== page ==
Today, all across Canada, Police and Peace Officers from across Canada and the United States attended ceremonies to remember those that have paid the ultimate sacrifice, and died in the line of duty while serving as protectors of the peace in Canada.
Since 1998, the last Sunday in September has been proclaimed to be the Police and Peace Officers National Memorial Day. This National Memorial Day allows colleagues, family members, and the citizens of Canada to come together to express appreciation to the fallen officers for their dedication and committment to keeping the citizens of Canada safe.
This year, two officers from the Saanich Police Department attended to the National Memorial ceremony held in Ottawa, Ontario.
The ceremony is held on the lawn of the National Legislative buildings, very close to the official site of the Canadian Police and Peace Officer Memorial Pavillion. The Pavillion is set near one of the perimiter walls on Parliament Hill, overlooking the Ottawa River and the Supreme Court of Canada. The Honour Roll lists the names of all of the men and women of law enforcement that have paid the ultimate sacrifice.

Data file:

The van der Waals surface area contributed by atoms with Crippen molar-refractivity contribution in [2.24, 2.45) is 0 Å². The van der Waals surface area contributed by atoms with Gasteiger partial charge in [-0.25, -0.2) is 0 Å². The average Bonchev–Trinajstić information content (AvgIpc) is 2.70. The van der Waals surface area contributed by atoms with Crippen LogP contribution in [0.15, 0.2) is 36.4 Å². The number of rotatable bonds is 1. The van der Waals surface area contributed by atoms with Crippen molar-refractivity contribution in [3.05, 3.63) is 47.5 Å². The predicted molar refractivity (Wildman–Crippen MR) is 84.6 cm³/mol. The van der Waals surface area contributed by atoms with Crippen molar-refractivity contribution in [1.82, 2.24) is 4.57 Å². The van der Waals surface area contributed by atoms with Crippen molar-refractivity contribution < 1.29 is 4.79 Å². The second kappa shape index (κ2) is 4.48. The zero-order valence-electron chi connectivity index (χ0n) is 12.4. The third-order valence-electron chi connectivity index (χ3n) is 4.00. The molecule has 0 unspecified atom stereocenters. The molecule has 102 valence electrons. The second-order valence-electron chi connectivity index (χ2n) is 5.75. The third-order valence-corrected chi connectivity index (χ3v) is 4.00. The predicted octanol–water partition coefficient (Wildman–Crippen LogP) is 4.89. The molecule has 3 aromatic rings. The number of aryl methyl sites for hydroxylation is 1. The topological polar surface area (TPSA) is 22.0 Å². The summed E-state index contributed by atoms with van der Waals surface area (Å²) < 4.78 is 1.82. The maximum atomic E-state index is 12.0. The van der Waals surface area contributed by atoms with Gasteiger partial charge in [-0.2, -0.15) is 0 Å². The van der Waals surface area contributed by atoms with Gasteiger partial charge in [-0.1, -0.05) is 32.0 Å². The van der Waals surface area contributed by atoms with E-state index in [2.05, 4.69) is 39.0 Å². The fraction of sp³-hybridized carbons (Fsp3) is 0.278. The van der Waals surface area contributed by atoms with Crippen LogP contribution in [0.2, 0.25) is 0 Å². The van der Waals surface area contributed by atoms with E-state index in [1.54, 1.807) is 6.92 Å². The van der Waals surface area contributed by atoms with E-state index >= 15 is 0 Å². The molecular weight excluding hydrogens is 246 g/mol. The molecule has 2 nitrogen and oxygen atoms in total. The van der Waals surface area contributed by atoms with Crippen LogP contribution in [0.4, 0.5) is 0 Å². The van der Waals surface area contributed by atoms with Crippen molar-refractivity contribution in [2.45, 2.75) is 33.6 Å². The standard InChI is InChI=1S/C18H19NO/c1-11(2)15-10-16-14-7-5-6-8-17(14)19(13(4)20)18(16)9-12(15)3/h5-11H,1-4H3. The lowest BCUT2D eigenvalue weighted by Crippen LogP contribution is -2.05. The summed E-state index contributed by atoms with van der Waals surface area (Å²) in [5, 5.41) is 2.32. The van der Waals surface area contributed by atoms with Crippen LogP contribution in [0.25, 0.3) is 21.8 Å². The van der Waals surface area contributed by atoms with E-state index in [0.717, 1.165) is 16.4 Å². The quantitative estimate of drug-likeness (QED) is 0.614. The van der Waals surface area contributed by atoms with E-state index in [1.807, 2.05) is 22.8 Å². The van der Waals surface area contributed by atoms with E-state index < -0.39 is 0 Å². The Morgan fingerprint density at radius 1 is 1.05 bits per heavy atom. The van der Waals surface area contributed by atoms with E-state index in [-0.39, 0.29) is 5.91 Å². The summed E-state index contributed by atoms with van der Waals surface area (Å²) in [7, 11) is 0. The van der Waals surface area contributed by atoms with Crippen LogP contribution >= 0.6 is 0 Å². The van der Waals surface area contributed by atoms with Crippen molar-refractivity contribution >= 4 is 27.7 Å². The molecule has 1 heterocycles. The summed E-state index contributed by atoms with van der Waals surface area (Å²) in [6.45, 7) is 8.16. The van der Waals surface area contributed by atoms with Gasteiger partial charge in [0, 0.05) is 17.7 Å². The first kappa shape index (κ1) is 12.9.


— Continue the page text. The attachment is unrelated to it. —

In addition to the National ceremony, for the last 17 years, British Columbia has held a ceremony to recognize officers from the Province of BC, as well as those from across Canada.
This years event was held in Abbostford, BC, and was co-hosted by the Abbostford Police Department and Langley RCMP Detachment. The memorial took place at Rotary Stadium and was well attended.
Sixteen members from the Saanich Police Department, both regular and Reserve officers, attended to this ceremony.
The Saanich Police Department has one name on the National Honour Roll and recognizes the sacrifice of Constable Robert Norman Barry KIRBY. Constable KIRBY was shot and killed by a male that had escaped from the Provincial Mental Home on Wilkinson Road (now the site of Wilkinson Road Jail), on Sunday, April 24, 1960, survived by his wife and three children.
We shall never forget. Our heroes live on through our memories.
Sgt. Steve Eassie #158